This colourful vegetable tart combines classic flavours of Provence – peppers, courgettes, tomatoes, garlic and fresh herbs – with piquant feta cheese in a crisp, olive oil pastry case. See separate recipe for shortcrust pastry on this site and follow recipe for olive oil pastry in the note section of "see more ideas". The tart can be served hot or cold, and would be lovely for a summer picnic or alfresco lunch in the garden.
Instead of feta, use Caerphilly or Lancashire cheese. * Make a Puy lentil and goat's cheese slice. For the filling, soften 1 chopped onion in 1 tbsp extra virgin olive oil with 1 crushed garlic clove and 2 tsp finely chopped, fresh root ginger. Add 200 g (7 oz) Puy lentils, 1 can of chopped tomatoes, about 400 g, with the juice, and 250 ml (8½ fl oz) vegetable stock. Bring to the boil, then reduce the heat and simmer for 10 minutes. Add 250 g (8½ oz) peeled and diced potatoes and cook for 10 minutes, then add 125 g (4½ oz) frozen peas. Bring back to the boil and cook for a further 5–10 minutes or until the potatoes and lentils are tender. Add a little more stock if needed. Stir in 50 g (¾ oz) chopped watercress and season to taste. Spread evenly in the pastry case and scatter over 100 g (3½ oz) crumbled goat's cheese. Make a lattice top with the pastry trimmings, twisting the strips. Brush with milk and sprinkle with 1–2 tsp fennel seeds, if liked. Bake as in the main recipe.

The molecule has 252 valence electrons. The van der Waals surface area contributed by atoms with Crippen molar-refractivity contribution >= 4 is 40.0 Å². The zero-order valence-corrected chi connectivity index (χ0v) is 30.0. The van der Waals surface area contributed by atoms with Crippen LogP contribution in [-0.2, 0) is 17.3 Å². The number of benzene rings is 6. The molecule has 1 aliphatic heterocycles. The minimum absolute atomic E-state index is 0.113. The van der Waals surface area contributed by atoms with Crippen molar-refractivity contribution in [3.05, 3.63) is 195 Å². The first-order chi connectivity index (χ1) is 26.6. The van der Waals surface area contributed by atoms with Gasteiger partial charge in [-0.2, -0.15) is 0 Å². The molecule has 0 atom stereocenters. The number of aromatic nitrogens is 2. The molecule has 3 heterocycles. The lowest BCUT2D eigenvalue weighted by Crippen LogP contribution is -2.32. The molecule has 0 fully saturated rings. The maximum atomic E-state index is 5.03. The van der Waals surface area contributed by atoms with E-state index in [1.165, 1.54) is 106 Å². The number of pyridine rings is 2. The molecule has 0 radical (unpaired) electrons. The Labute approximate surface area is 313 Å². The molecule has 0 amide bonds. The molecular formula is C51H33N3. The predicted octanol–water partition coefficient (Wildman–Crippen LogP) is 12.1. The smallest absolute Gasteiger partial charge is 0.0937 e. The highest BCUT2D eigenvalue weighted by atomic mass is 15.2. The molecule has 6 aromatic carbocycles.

Olive oil pastry is lower in saturated fat than shortcrust made with butter. Most of the fatty acids in olive oil are monounsaturated, which are thought to play a part in lowering high blood cholesterol levels. * Feta cheese has a medium fat content. It is salty, so if you are watching your sodium intake soak the cheese in milk for 15–20 minutes before use (discard the milk). * Peppers are an excellent source of vitamin C and beta-carotene. Their beta-carotene content depends on the colour of the pepper, with red peppers having the most and green peppers the least.
A, C * B12, E, calcium * B1, B6, folate, niacin, copper, iron, potassium, zinc
Very dry. Could it be that it should have eggs in it? Most quiches do, and photo looks like it has, but not listed or mentioned in recipe. - 23 Jun 2011
Thanks for pointing that out, ChrishillPhil. We've checked the original recipe and there are no eggs - just milk and cheese. It's more of a vegetable 'slice' than a quiche so we've changed the name. Thanks again! - 06 Jul 2011